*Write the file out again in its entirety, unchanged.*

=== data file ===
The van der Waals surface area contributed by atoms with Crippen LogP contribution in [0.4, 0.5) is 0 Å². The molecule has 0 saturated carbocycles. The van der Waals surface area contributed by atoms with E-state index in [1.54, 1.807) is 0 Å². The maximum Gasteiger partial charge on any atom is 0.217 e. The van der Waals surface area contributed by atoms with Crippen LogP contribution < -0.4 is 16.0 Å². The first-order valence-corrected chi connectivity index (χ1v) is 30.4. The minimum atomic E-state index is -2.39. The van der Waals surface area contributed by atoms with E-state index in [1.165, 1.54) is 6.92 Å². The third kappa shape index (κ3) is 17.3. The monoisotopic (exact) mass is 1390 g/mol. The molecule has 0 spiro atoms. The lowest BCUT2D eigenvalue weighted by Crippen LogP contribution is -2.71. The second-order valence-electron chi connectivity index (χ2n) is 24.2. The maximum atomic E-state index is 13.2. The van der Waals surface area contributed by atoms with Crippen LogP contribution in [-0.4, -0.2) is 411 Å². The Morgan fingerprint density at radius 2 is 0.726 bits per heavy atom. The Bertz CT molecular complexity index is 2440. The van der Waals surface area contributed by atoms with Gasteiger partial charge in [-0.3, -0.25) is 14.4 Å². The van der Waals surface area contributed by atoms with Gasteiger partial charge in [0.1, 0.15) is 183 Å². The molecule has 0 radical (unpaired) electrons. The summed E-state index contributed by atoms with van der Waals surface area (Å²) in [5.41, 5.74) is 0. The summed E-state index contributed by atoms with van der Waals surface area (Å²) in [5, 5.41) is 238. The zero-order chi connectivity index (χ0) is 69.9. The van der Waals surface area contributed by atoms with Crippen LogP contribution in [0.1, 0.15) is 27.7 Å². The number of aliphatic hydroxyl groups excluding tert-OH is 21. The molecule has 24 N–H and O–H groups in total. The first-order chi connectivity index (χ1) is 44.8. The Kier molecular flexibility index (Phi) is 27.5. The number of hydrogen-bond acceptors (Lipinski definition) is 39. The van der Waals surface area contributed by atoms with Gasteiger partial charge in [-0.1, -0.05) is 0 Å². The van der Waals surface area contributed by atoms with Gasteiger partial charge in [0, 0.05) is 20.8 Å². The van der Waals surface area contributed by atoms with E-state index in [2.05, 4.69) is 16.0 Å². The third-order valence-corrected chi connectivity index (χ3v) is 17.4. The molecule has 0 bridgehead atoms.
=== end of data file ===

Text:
The van der Waals surface area contributed by atoms with Crippen LogP contribution in [0.4, 0.5) is 0 Å². The molecule has 0 saturated carbocycles. The van der Waals surface area contributed by atoms with E-state index in [1.54, 1.807) is 0 Å². The maximum Gasteiger partial charge on any atom is 0.217 e. The van der Waals surface area contributed by atoms with Crippen LogP contribution < -0.4 is 16.0 Å². The first-order valence-corrected chi connectivity index (χ1v) is 30.4. The minimum atomic E-state index is -2.39. The van der Waals surface area contributed by atoms with E-state index in [1.165, 1.54) is 6.92 Å². The third kappa shape index (κ3) is 17.3. The monoisotopic (exact) mass is 1390 g/mol. The molecule has 0 spiro atoms. The lowest BCUT2D eigenvalue weighted by Crippen LogP contribution is -2.71. The second-order valence-electron chi connectivity index (χ2n) is 24.2. The maximum atomic E-state index is 13.2. The van der Waals surface area contributed by atoms with Crippen LogP contribution in [-0.4, -0.2) is 411 Å². The Morgan fingerprint density at radius 2 is 0.726 bits per heavy atom. The Bertz CT molecular complexity index is 2440. The van der Waals surface area contributed by atoms with Gasteiger partial charge in [-0.3, -0.25) is 14.4 Å². The van der Waals surface area contributed by atoms with Gasteiger partial charge in [0.1, 0.15) is 183 Å². The molecule has 0 radical (unpaired) electrons. The summed E-state index contributed by atoms with van der Waals surface area (Å²) in [5.41, 5.74) is 0. The summed E-state index contributed by atoms with van der Waals surface area (Å²) in [5, 5.41) is 238. The zero-order chi connectivity index (χ0) is 69.9. The van der Waals surface area contributed by atoms with Crippen LogP contribution in [0.1, 0.15) is 27.7 Å². The number of aliphatic hydroxyl groups excluding tert-OH is 21. The molecule has 24 N–H and O–H groups in total. The first-order chi connectivity index (χ1) is 44.8. The Kier molecular flexibility index (Phi) is 27.5. The number of hydrogen-bond acceptors (Lipinski definition) is 39. The van der Waals surface area contributed by atoms with Gasteiger partial charge in [-0.1, -0.05) is 0 Å². The van der Waals surface area contributed by atoms with Gasteiger partial charge in [0, 0.05) is 20.8 Å². The van der Waals surface area contributed by atoms with E-state index in [2.05, 4.69) is 16.0 Å². The third-order valence-corrected chi connectivity index (χ3v) is 17.4. The molecule has 0 bridgehead atoms.